A ceremony will take place at Slocum Park from 1:30-4 p.m. Purple flags, representing those who have died of overdoses, will be flown. There will be speakers, tributes to the victims, personal stories of how loved ones and resources for help.
The event takes place on International Overdose Awareness Day. City Council President Anita Voogt said these events are import “to try to deal with this out-of-control epidemic.”
At the Aug. 25 City Council meeting, officials passed a proclamation recognizing the importance of the day
“It’s a moment to recognize all the people we have lost,” Voogt said. “There are 51 people in Monmouth County alone, just this year.”
A few years ago, Mayor John Pallone and the city council established Long Branch H.E.A.R.S., Health, Education, Adduction and Recovery Support. Its mission is to address the opioid epidemic in Long Branch and offer solutions.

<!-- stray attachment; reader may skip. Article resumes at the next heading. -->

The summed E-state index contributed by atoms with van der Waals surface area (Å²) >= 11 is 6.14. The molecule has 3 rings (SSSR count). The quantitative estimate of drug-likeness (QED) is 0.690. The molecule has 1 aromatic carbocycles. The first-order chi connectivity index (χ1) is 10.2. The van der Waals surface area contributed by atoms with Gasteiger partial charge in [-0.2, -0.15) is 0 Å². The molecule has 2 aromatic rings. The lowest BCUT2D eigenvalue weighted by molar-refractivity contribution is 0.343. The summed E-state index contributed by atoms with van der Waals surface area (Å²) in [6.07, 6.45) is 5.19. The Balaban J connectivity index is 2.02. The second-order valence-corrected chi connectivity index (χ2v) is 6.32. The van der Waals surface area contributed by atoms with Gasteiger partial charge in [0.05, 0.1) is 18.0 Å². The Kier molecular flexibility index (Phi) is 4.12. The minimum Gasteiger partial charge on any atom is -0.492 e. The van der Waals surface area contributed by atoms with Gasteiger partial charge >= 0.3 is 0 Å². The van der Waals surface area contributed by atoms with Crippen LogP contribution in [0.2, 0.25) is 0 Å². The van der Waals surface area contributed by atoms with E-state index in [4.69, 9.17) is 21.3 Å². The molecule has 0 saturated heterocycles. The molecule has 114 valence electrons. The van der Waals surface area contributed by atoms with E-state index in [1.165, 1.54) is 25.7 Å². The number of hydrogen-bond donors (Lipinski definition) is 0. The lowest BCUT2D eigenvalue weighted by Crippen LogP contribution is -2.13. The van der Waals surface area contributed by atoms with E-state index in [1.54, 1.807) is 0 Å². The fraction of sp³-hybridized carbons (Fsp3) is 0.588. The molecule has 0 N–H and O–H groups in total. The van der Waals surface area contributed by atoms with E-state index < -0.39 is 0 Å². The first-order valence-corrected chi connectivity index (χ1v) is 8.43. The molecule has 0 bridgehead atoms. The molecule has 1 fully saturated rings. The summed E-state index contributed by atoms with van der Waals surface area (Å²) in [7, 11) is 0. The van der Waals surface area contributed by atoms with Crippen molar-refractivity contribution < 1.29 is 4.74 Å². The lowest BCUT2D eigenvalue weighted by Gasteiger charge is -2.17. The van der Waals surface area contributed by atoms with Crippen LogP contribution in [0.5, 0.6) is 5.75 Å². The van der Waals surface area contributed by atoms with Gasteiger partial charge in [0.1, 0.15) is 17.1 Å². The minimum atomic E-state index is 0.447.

To keep council informed of what’s happening, Public Safety Director Domingos Saldida will begin providing them with regular reports on the situation in Long Branch. Voogt asked for these after police liaisons shared the data at a Long Branch H.E.A.R.S. meeting.
As of Wednesday, in August there had been six confirmed overdoses in Long Branch. One may prove to be fatal; the victim was in the hospital and non-responsive. One arrest had been made in connection with these incidents.
The local justice system plans to implement new policies. Saldida said that the county courts were introducing a “diversion program,” where people arrested for drug offenses would be able to enroll for treatment and training. If they successfully complete the program, the arrest and conviction would be expunged from their record.
City Administrator George Jackson said he had spoken to municipal judge Luanne Peterpaul about the program. The city can’t implement it without approval and more details from the county courts, but it intends to use it “It’s on the horizon,” Jackson said.